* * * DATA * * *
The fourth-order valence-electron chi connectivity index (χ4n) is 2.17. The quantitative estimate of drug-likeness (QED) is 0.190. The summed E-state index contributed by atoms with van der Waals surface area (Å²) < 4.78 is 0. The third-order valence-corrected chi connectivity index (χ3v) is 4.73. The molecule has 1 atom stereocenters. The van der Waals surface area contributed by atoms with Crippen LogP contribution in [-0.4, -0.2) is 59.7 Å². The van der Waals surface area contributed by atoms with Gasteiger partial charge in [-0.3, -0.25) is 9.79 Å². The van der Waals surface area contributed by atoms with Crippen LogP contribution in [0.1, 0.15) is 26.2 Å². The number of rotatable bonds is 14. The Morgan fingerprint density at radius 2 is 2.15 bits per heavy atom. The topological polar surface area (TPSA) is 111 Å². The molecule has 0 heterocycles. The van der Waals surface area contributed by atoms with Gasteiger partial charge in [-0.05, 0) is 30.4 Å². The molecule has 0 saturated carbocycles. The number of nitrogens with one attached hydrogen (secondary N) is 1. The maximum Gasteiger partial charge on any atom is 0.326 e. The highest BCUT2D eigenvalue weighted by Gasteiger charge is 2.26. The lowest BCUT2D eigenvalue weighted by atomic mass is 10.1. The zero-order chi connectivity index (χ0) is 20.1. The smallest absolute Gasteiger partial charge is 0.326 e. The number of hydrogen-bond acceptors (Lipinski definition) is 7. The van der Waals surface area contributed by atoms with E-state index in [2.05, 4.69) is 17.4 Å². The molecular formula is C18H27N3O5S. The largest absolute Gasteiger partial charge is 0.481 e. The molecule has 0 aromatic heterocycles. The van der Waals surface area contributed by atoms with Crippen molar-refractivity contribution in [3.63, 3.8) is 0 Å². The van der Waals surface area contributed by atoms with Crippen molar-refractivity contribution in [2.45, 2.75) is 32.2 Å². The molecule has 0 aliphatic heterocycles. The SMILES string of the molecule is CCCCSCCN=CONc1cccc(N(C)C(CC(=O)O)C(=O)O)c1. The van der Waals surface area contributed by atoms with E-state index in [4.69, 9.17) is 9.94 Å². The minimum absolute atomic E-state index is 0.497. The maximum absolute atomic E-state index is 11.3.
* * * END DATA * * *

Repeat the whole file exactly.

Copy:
The fourth-order valence-electron chi connectivity index (χ4n) is 2.17. The quantitative estimate of drug-likeness (QED) is 0.190. The summed E-state index contributed by atoms with van der Waals surface area (Å²) < 4.78 is 0. The third-order valence-corrected chi connectivity index (χ3v) is 4.73. The molecule has 1 atom stereocenters. The van der Waals surface area contributed by atoms with Crippen LogP contribution in [-0.4, -0.2) is 59.7 Å². The van der Waals surface area contributed by atoms with Gasteiger partial charge in [-0.3, -0.25) is 9.79 Å². The van der Waals surface area contributed by atoms with Crippen LogP contribution in [0.1, 0.15) is 26.2 Å². The number of rotatable bonds is 14. The Morgan fingerprint density at radius 2 is 2.15 bits per heavy atom. The topological polar surface area (TPSA) is 111 Å². The molecule has 0 heterocycles. The van der Waals surface area contributed by atoms with Gasteiger partial charge in [-0.05, 0) is 30.4 Å². The molecule has 0 saturated carbocycles. The number of nitrogens with one attached hydrogen (secondary N) is 1. The maximum Gasteiger partial charge on any atom is 0.326 e. The highest BCUT2D eigenvalue weighted by Gasteiger charge is 2.26. The lowest BCUT2D eigenvalue weighted by atomic mass is 10.1. The zero-order chi connectivity index (χ0) is 20.1. The smallest absolute Gasteiger partial charge is 0.326 e. The number of hydrogen-bond acceptors (Lipinski definition) is 7. The van der Waals surface area contributed by atoms with E-state index in [2.05, 4.69) is 17.4 Å². The molecular formula is C18H27N3O5S. The largest absolute Gasteiger partial charge is 0.481 e. The molecule has 0 aromatic heterocycles. The van der Waals surface area contributed by atoms with Crippen molar-refractivity contribution in [3.63, 3.8) is 0 Å². The van der Waals surface area contributed by atoms with Crippen molar-refractivity contribution in [2.45, 2.75) is 32.2 Å². The molecule has 0 aliphatic heterocycles. The SMILES string of the molecule is CCCCSCCN=CONc1cccc(N(C)C(CC(=O)O)C(=O)O)c1. The van der Waals surface area contributed by atoms with E-state index in [4.69, 9.17) is 9.94 Å². The minimum absolute atomic E-state index is 0.497. The maximum absolute atomic E-state index is 11.3.